What is 'Volatility Arbitrage'

Volatility arbitrage is a trading strategy that attempts to profit from the difference between the forecasted future price-volatility of an asset, like a stock, and the implied volatility of options based on that asset.

BREAKING DOWN 'Volatility Arbitrage'

Because options pricing is affected by the volatility of the underlying asset, if the forecasted and implied volatilities differ, there will be a discrepancy between the expected price of the option and its actual market price.

A volatility arbitrage strategy can be implemented through a delta-neutral portfolio consisting of an option and its underlying asset. For example, if a trader thought a stock option was underpriced because implied volatility was too low, she may open a long call option combined with a short position in the underlying stock to profit from that forecast. If the price of the stock doesn't move, and the trader is correct about implied volatility rising, then the price of the option will rise.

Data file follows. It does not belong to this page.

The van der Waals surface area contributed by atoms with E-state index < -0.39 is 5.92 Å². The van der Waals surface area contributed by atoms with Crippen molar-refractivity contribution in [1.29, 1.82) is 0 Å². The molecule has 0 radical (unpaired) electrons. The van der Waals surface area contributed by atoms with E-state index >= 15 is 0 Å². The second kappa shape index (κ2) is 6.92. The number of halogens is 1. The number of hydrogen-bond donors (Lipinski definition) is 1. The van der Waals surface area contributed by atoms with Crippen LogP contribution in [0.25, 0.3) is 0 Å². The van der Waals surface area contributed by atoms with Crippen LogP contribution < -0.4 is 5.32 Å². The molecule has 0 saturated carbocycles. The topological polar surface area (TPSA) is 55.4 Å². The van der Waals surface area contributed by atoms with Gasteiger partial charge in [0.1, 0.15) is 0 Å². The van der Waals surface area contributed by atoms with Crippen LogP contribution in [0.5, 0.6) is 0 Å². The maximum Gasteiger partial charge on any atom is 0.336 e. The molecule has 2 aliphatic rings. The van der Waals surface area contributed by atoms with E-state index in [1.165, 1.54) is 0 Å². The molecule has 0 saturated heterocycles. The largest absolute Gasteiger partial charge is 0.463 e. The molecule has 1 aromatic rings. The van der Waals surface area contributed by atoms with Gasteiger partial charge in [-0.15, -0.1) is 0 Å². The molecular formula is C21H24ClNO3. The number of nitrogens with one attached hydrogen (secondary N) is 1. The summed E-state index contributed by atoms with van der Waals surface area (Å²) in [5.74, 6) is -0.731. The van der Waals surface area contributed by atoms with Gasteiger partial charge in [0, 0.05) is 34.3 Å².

Alternatively, if the trader believes that implied volatility is too high and will fall, then she may decide to open a long position in the stock and a short position in a put option. Assuming the stock's price doesn't move, the trader may profit as the option falls in value with a decline in implied volatility.

There are several assumptions a trader must make, which will increase the complexity of a volatility arbitrage strategy. First, the investor must be right about whether implied volatility really is over- or underpriced. Second, the investor must be correct about the amount of time it will take for the strategy to profit or time value erosion could outpace any potential gains. Finally, if the price of the underlying stock moves more quickly than expected the strategy will have to be adjusted, which may be expensive or impossible depending on market conditions.

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